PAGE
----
Lidia Thorpe was kicked out of Parliament for dress code violation


Lidia Thorpe was kicked out of parliament on Monday afternoon at the end of her speech against fracking in the NT.

The Greens were trying to deny $ 50 million in a federal subsidy program for hydraulic fracturing in the Beetaloo Basin in the NT, but the motion was quashed by Labor and the coalition.

The program provides funding for exploration activities to be undertaken in the Beetaloo sub-basin to “support the development of the Northern Territory gas industry”.

Labor had previously confirmed they would vote against the motion, as they did for a Green motion in August 2021. The previous motion sought to block a $ 21 million grant to Empire’s Beetaloo fracking project. Energy as part of the so-called ‘recovery driven’ from the pandemic. This grant has been the subject of much scrutiny as well as a Senate investigation after it was revealed that the gas company had comfortably with the Libs, charter flights to visit the site.

But traditional owners have campaigned fiercely against public subsidies to gas companies, saying First Nations communities in the region are still left behind and without affordable housing or health care. Exploratory drilling could also have a negative impact on air quality and surrounding waterways, while contributing significantly to Australia’s net emissions.

Queensland’s national senator obsessed with fossil fuels Matt Canavan told Parliament that this program would create jobs for the region’s First Nations people. Mmmhmm.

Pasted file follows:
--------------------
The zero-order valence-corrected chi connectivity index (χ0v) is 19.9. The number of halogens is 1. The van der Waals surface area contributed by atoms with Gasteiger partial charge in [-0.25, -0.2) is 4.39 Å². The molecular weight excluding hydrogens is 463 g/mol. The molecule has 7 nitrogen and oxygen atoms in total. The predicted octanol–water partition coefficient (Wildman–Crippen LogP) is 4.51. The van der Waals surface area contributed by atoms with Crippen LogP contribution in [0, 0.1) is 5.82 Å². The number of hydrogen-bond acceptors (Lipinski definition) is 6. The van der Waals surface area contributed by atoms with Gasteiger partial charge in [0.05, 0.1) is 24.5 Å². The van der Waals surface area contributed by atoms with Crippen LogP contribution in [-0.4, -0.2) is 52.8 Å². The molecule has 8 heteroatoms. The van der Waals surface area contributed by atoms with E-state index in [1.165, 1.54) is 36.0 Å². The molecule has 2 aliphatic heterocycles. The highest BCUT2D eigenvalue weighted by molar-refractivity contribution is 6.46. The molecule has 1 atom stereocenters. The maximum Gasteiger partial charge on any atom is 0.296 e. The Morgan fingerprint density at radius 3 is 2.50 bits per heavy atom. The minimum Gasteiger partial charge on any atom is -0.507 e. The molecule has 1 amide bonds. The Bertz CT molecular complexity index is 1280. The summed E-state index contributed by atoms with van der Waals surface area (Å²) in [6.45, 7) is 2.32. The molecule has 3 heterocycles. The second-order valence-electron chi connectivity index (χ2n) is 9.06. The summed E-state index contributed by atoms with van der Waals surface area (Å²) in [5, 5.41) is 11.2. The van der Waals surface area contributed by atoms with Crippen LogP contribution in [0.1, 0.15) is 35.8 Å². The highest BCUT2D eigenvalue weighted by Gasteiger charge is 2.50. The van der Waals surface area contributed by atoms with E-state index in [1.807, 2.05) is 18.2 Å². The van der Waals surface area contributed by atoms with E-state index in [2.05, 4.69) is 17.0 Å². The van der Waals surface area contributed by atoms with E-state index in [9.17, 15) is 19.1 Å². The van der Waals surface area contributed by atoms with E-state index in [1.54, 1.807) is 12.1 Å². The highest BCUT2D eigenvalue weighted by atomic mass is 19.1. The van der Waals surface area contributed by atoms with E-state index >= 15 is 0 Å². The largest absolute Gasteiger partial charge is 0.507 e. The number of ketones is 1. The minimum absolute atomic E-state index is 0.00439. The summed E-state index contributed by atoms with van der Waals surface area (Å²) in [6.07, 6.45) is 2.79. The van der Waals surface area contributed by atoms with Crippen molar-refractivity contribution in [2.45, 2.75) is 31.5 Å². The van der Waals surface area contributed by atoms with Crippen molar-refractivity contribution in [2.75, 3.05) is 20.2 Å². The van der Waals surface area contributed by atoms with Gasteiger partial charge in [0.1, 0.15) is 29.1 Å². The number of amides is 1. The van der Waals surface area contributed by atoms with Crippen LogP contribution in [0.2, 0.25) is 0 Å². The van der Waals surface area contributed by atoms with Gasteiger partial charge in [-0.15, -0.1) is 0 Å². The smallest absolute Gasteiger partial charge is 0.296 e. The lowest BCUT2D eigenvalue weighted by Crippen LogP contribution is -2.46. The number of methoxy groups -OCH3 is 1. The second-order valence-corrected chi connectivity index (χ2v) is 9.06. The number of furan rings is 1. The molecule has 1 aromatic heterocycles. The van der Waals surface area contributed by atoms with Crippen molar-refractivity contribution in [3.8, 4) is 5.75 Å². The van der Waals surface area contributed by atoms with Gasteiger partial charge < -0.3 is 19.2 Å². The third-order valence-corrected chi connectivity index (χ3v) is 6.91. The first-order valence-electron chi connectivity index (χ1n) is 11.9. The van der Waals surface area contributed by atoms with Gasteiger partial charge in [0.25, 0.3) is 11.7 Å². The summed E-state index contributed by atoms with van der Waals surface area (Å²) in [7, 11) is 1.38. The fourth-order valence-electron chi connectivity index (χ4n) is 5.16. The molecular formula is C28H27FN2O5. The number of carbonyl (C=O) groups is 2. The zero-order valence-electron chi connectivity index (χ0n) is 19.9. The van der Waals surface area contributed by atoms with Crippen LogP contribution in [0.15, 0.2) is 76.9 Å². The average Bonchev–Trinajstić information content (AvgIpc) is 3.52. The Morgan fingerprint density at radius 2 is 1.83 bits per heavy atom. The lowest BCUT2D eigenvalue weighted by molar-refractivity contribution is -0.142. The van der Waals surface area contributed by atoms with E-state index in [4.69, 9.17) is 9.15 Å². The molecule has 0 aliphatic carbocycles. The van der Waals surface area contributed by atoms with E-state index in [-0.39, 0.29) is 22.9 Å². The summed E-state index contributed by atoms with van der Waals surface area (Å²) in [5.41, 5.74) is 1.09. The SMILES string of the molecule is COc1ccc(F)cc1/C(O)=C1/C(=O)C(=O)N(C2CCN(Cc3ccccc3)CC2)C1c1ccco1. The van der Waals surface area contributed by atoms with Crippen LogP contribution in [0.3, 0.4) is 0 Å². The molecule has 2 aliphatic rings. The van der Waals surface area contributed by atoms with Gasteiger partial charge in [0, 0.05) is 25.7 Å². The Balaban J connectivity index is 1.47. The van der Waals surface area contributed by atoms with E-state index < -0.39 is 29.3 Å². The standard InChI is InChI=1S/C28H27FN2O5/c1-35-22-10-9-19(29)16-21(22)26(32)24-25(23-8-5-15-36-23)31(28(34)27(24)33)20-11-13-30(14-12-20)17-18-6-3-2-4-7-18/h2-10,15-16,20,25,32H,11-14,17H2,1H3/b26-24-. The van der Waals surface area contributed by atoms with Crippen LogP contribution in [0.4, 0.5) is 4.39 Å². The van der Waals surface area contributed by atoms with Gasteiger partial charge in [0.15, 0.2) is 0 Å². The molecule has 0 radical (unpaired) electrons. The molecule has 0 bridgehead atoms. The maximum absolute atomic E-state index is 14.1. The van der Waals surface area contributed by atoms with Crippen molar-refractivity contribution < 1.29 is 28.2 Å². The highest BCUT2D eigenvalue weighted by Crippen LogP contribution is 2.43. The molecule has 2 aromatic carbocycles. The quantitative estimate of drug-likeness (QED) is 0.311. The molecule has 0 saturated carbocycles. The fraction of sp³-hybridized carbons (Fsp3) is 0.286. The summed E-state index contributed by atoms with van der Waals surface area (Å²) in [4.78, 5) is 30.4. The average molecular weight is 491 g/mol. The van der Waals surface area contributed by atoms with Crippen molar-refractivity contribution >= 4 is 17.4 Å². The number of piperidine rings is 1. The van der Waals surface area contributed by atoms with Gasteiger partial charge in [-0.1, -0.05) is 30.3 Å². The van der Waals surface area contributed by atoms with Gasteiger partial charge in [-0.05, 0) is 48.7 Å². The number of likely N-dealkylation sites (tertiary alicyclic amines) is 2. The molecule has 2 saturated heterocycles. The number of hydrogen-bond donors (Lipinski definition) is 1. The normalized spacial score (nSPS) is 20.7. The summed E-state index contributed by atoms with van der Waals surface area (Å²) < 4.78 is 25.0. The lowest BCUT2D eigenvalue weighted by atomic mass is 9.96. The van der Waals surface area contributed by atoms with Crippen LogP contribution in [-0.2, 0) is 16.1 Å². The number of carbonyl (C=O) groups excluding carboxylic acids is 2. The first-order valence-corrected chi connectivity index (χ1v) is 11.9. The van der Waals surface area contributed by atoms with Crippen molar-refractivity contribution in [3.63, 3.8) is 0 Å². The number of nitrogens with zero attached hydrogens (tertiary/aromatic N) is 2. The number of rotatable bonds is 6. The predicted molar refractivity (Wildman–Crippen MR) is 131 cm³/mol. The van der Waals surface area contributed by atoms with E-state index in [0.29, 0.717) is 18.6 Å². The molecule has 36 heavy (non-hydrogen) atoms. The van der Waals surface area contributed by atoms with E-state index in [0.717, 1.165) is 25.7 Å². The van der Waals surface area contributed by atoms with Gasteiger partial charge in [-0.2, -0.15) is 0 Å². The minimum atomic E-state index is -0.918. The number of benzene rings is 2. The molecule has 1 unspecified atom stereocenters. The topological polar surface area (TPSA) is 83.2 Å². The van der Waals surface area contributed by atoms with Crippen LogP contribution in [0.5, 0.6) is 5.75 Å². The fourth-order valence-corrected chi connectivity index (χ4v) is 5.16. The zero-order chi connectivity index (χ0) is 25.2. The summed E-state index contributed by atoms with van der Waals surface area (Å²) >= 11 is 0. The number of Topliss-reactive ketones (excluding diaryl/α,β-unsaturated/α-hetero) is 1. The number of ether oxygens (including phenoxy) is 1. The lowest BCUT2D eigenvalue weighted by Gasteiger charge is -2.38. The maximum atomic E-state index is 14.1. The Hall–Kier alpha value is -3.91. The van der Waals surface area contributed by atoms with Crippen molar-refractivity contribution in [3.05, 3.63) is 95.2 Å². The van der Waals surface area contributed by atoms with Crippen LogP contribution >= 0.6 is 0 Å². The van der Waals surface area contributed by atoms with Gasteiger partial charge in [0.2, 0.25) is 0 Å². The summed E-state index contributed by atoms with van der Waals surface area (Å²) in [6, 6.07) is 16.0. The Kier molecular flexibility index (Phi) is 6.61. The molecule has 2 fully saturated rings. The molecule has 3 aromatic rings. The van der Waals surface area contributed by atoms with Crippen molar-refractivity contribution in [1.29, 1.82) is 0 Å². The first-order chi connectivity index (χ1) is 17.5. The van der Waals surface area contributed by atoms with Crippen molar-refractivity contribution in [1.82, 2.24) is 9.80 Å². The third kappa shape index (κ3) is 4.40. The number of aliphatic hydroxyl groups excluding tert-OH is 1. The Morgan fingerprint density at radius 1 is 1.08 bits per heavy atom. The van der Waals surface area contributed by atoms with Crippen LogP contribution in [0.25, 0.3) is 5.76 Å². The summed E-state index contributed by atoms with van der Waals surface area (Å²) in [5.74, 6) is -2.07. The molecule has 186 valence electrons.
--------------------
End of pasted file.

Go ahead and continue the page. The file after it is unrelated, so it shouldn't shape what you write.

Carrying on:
Thorpe used his speech in the Senate to accuse Labor and the Coalition of endangering the lives of First Nations and the climate.

She read a statement from traditional owners who opposed fracking in their country, and said those comments should be enough to stop it.

“That should be enough for [us] do the right thing. Especially those who say that Black Lives Matter like Plowing, and “I love my dot paintings,” say the Libs. Seriously, if you really care, you’ll listen to the traditional owners of the Northern Territory who don’t want their country to be fractured, ”she said.

“What good is an opposition that does not oppose?”

At the end of her speech, she chanted “Black lives don’t matter in the Beetaloo” as she stripped off her scarf and jacket to reveal a t-shirt with the same slogan.

Vice-president and president of the committees Sue lines immediately told Thorpe to withdraw from the bedroom for breaking the dress code.

Rules of conduct and conduct of Parliament say members should choose to dress formally in accordance with business and professional standards, and that clothing printed with slogans is “generally not accepted.”

No doubt Thorpe knew this rule, so well played.

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